When I met Yann he did not speak English, and I did not speak French.
Yes, it was tad hard to communicate. You might say it was the language of love. Which it was with a lot of sign language.
After one year of living in the States, Yann was speaking English.
We moved to France.
I thought that when we arrived in France, Yann would speak to me in French.
We kept on speaking English.
I gathered French words here and there.
At the grocery store, at the post office, at a dinner party...
The first words I learned were basic:
Merci = Thank you.
Bonjour = Hello.
Combien = How much?
Oui = Yes.
Sortie = Exit.
Rue = Street.
Enchanté... Which I heard people say to me when they first met me. "Nice to meet you."
Learning French was not easy. It was frustrating. I was frustrated. Twenty five years ago when I would ask a French storekeeper, or someone on the street, "Parlez-vous Anglais?" They gave me a frustrating, "Non." Smiling was not in their vocabulary.
Yann kept speaking English to me. His English improved and my French, well, did not.
A few years later we had some babies.
I wanted them to speak English, to be bi lingual.
If you have ever lived in a bi lingual household you know the gift and the grit of daily conversation. Yann spoke French to the children, as did the rest of the land. I spoke English to them. I soon learned that if my children were to be completely bi lingual I was going to have to talk, and talk alot. Otherwise their vocabulary was going to be limited to: Get yours shoes. Come and eat. Button your coat. Sit still. Go to sleep.
I read books. Many of them. Suitcases full of books.
Chelsea and Sacha are utterly bi lingual. Flawlessly. No accents. It is my pride and joy accomplishment. During that time my French took a back seat.
I could go on and on, story after story, day after day, gift and grit of learning French while, teaching English to two little people.
But I will save that for another day.
Nearly two weeks ago I decided, against Yann's wishes, to speak only French to him.
I speak French. With the heaviest of accents, but understandable nevertheless. Though the real challenge isn't the speaking part, it is the feeling that I am not me. I feel like I am a different person... really weird.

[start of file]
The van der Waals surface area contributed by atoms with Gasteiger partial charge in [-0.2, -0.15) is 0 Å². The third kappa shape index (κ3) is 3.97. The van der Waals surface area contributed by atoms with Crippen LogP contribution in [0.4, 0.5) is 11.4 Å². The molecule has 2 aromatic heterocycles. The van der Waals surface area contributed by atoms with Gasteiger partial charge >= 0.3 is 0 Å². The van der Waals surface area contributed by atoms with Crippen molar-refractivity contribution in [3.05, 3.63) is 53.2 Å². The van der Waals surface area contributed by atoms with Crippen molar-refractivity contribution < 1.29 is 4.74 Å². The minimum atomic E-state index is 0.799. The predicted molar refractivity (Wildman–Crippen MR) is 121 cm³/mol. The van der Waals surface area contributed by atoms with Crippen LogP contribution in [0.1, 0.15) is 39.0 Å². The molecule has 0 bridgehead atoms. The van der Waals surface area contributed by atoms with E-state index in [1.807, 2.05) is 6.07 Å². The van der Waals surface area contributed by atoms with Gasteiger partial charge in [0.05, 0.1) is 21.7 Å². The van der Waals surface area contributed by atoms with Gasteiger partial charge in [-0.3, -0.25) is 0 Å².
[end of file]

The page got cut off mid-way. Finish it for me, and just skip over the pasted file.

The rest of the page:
Wednesday Word... is created... the story of speaking in French.
Provence rocky soil, blue sky, Mediterranean coastline, tiled roof tops, wild country side...
Each region of France has its key elements, its personality, its style.
Provence can be described in color: Yellow, blue, burnt orange...
Described by taste: Garlic, olive, tomato, basil, melon, almond...
Provence can be described by flowers: Lavender, poppies, sunflowers...
Antique Provencal confit pots from Apt
Yellow confit pots are were very common in Provence. The held table scraps, mostly the fat off the lamb as to say. The larger ones were used to hold larger pieces "lard" after buthering, the smaller ones were used on the kitchen table.
As the soil in Provence is dry, mostly rocky, grapes, olives and goats do well here. Confit pots were a welcome item to collect and safe keep the fat of the barren land.
Costal towns, small ports, colorful facades.
Fountains in the center of town, with cool spring water, to help one cool off.
With that said, my favorites are Cassis, Cotignac, Sanary, mainly little towns that only have a a cafe, bakery, church and of course a brocante on Sunday.
Two antique olive jars that I recently bought at the Barjac antique fair.
As Provence covers a large space, you will need a car. Most of the towns are an hour or two apart.
Either stay somewhere in the middle of Provence, such as Aix en Provence (click on links to see small charming hotels), or Gemenos. Or stay on the far end of Provence and work your way to the opposite side.
Stone walls in Gordes
Stone walls that go on for miles and miles.
Rows of plantain trees,
Fields of olive trees and farm houses called Mas.
"A mas was a largely self-sufficient economic unit, which could produce its own fruit, vegetables, grain, milk, meat and even silkworms. It was constructed of local stone, with the kitchen and room for animals on the ground floor, and bedrooms, storage places for food and often a room for raising silkworms on the upper floor. Not every farmhouse in Provence is a mas. A mas was distinct from the other traditional kind of house in Provence, the bastide, which was the home of a wealthy family.
The mas of Provence and Catalonia always faces to the south to offer protection against the mistral wind coming from the north. And because of the mistral, there are no windows facing north, while on all the other sides, windows are narrow to protect against the heat of summer and the cold of winter. A mas is almost always rectangular, with two sloping roofs. The mas found in the mountains and in the Camargue sometimes has a more complex shape." via Wiki.